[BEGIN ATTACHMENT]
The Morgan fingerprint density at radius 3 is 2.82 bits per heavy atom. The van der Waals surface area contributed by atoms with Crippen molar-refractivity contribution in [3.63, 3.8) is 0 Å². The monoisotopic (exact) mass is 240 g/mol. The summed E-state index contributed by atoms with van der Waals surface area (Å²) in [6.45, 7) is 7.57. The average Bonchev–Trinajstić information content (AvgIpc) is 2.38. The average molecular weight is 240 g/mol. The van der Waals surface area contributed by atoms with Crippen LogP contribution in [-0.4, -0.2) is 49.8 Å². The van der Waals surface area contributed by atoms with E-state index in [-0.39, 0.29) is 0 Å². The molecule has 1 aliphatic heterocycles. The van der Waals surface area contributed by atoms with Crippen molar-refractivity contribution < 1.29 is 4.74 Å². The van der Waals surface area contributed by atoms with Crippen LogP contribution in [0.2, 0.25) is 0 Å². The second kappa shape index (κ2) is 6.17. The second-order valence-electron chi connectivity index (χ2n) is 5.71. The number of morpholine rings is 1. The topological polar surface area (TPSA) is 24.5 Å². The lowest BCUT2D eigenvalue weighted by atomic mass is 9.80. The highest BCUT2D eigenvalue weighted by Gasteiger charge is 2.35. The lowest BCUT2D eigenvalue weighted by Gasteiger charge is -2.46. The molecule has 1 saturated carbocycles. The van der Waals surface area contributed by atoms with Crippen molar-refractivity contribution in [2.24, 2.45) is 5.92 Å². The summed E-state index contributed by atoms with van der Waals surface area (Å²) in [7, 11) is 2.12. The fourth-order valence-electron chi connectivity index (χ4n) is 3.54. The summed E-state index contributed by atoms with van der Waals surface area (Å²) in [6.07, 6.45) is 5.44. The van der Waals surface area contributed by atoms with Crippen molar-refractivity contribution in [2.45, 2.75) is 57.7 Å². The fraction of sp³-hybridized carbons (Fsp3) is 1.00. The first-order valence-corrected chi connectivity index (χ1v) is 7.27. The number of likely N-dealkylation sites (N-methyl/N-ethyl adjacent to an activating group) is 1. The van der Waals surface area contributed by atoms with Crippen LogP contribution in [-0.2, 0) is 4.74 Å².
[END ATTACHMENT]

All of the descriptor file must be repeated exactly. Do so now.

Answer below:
The Morgan fingerprint density at radius 3 is 2.82 bits per heavy atom. The van der Waals surface area contributed by atoms with Crippen molar-refractivity contribution in [3.63, 3.8) is 0 Å². The monoisotopic (exact) mass is 240 g/mol. The summed E-state index contributed by atoms with van der Waals surface area (Å²) in [6.45, 7) is 7.57. The average Bonchev–Trinajstić information content (AvgIpc) is 2.38. The average molecular weight is 240 g/mol. The van der Waals surface area contributed by atoms with Crippen LogP contribution in [-0.4, -0.2) is 49.8 Å². The van der Waals surface area contributed by atoms with E-state index in [-0.39, 0.29) is 0 Å². The molecule has 1 aliphatic heterocycles. The van der Waals surface area contributed by atoms with Crippen molar-refractivity contribution < 1.29 is 4.74 Å². The van der Waals surface area contributed by atoms with Crippen LogP contribution in [0.2, 0.25) is 0 Å². The second kappa shape index (κ2) is 6.17. The second-order valence-electron chi connectivity index (χ2n) is 5.71. The number of morpholine rings is 1. The topological polar surface area (TPSA) is 24.5 Å². The lowest BCUT2D eigenvalue weighted by atomic mass is 9.80. The highest BCUT2D eigenvalue weighted by Gasteiger charge is 2.35. The lowest BCUT2D eigenvalue weighted by Gasteiger charge is -2.46. The molecule has 1 saturated carbocycles. The van der Waals surface area contributed by atoms with Crippen molar-refractivity contribution in [2.24, 2.45) is 5.92 Å². The summed E-state index contributed by atoms with van der Waals surface area (Å²) in [7, 11) is 2.12. The fourth-order valence-electron chi connectivity index (χ4n) is 3.54. The summed E-state index contributed by atoms with van der Waals surface area (Å²) in [6.07, 6.45) is 5.44. The van der Waals surface area contributed by atoms with Crippen molar-refractivity contribution in [2.45, 2.75) is 57.7 Å². The fraction of sp³-hybridized carbons (Fsp3) is 1.00. The first-order valence-corrected chi connectivity index (χ1v) is 7.27. The number of likely N-dealkylation sites (N-methyl/N-ethyl adjacent to an activating group) is 1. The van der Waals surface area contributed by atoms with Crippen LogP contribution in [-0.2, 0) is 4.74 Å².